Black Panther is still winning despite its Best Picture loss at the Oscars


Black Panther didn’t take home the biggest award of the night. But the Oscars were still full of wins for Black Panther and its team.

As of last night, Black Panther went from being “Oscar-nominated movie Black Panther” to “Oscar-winning movie Black Panther.”

No, it didn’t take home the award for Best Picture, but it still won three Oscars for other categories — and that’s a huge achievement for a movie like this.

Marvel’s film about a Wakanda king kicked off its awards winning streak with a monumental win for the movie: Best Costume Design. The recipient, Ruth Carter, had previously been nominated for Oscars. But Sunday marked the first win for her, the first win for Black Panther, and the first Oscar win for Marvel Studios.

Black Panther‘s speeches

Carter had a moving acceptance speech that spoke to the environment behind the scenes for Black Panther. For someone to have such a long career in the industry (earning nominations for Malcolm X and Amistad), it really speaks to the uniqueness of Black Panther, as she mentioned the creative freedom she had working on the costumes and the dynamic team of women she worked with:

"Marvel may have created the first black superhero but through costume design, we turned him into an African king. It’s been my life’s honor to create costumes. Thank you to the Academy. Thank you for honoring African royalty and the empowered way women can look and lead onscreen.Thank you to my crews around the world who helped bring Wakanda to life. Our genius director, Ryan Coogler, you are a guiding force. Thank you for your trust and understanding my role in telling the African-American story."

The next award, Production Design, marked yet another historic win. In all of Oscars history, Hannah Beachler was the first African American person to be nominated for Production Design. Of course, when she took home the win (sharing the award with Jay Hart), it became the first win of that kind for an African American person, too.

Beachler also thanked director Ryan Coogler in her speech, as well as Marvel, for being able to support her throughout making the movie:

"I stand here stronger than I was yesterday. I stand here with agency and self-worth because of Ryan Coogler. You not only made me a better designer, a better storyteller, a better person, I stand here because of this man who offered me a different perspective of life, who offered me a safe space, who’s patient and gave me air, humanity and brotherhood. Thank you, Ryan. I love you. I am stronger because Marvel, who gave me the opportunity to do my best, who supported the vision of this film, and lifted us up every day."

Beachler closed her speech with a bit of advice, which was especially fitting given the historical nomination she just won, and the impact of Black Panther:

"I give this strength to all of those who come next, to keep going, to never give up. And when you think it’s impossible, just remember to say this piece of advice I got from a very wise woman: I did my best, and my best is good enough. Thank you."

The last win for Black Panther went to composer Ludwig Göransson for Original Score. Just two weeks ago, Göransson won Black Panther a Grammy (making it one of Marvel’s first Grammys) for the score as well. So it was a sure shot that Black Panther‘s amazing score would have that win in the bag, too.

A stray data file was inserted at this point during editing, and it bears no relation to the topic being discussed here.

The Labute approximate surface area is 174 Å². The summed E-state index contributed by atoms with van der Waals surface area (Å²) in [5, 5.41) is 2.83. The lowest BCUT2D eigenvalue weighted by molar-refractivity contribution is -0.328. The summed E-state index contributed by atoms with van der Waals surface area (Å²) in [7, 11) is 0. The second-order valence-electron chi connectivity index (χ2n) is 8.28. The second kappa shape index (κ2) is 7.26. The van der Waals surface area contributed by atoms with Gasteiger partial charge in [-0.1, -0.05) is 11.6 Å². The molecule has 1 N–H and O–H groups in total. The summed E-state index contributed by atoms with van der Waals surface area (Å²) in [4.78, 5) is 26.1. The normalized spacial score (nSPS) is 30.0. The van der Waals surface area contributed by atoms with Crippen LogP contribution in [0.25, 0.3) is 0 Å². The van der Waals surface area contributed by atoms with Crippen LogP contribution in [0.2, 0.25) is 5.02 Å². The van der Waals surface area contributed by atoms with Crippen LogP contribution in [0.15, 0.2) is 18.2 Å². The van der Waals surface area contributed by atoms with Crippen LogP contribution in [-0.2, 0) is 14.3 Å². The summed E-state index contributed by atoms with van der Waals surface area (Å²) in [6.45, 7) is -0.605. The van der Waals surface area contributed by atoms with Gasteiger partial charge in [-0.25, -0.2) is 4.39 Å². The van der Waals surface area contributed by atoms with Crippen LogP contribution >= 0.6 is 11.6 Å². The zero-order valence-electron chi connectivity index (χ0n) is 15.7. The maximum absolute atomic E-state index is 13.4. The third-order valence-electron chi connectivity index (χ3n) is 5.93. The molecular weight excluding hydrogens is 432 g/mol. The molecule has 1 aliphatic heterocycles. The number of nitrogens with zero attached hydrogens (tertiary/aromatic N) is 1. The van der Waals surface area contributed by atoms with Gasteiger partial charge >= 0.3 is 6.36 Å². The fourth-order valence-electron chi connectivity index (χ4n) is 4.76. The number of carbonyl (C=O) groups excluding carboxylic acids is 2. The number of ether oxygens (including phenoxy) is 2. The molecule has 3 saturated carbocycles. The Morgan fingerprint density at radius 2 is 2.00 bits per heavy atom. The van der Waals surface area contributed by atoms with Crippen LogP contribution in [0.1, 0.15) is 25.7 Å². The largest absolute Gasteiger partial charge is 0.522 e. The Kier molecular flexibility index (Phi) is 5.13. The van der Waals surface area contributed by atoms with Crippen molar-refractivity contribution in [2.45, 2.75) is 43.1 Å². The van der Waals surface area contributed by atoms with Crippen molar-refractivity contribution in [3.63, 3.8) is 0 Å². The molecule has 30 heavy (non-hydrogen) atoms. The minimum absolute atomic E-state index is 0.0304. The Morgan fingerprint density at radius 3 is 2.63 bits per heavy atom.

Göransson followed the trend of the previous Black Panther winners, showing a huge amount of gratitude to Ryan Coogler for his support and helping it all come together:

"Thank you, Ryan Coogler. Ryan, Ryan working with you has been an incredible honor. I remember 12 years ago we were sitting in our dorm at USC writing the score for your first short film. And we’re here 12 years later, you know, celebrating one of the most important cinematic moments in history."

Black Panther’s post-Oscars impact

Between the three winners’ speeches, it shows just how much of a young visionary Ryan Coogler is. In a way, he shares those three awards from that night. But it doesn’t detract from the fact that he very well deserved to have a Best Director nomination.

What stands out about this movie is that Coogler not only brought diversity on screen, but behind the scenes as well. This is especially important given the opportunity for women and minorities in film has still been quite narrow. When people like Coogler are able to create a diverse production environment, you simply get a much better outcome, hands down.

Take, for example, the impact of Black Panther versus the actual Best Picture winner, Green Book. Despite Green Book being about an African American man who made history, the crew going up to accept the award on stage was predominantly white. Without the diversity of thoughts, opinions and experiences to help shape the movie, it ended up receiving a lot of backlash for being very much out of touch.

Needless to say, many people weren’t happy with the final win of the night (just ask Spike Lee). And that just acts as further proof to show that diverse movies like Black Panther will be much more celebrated than those that aren’t.

Even if Black Panther didn’t win Best Picture, it still took home three Oscars. That’s an immensely huge achievement — one that might even shape film and the Oscars as we know it. We can get nominations for movies about Africa, we can get nominations for movies with a diverse cast and crew, and we can even get nominations for superhero movies. That might not have been possible in the past, but Black Panther is showing that it’s certainly possible today.

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This may mark a closing chapter for Black Panther right now. But Black Panther 2 is in the works, which means there’s more history to be made very soon.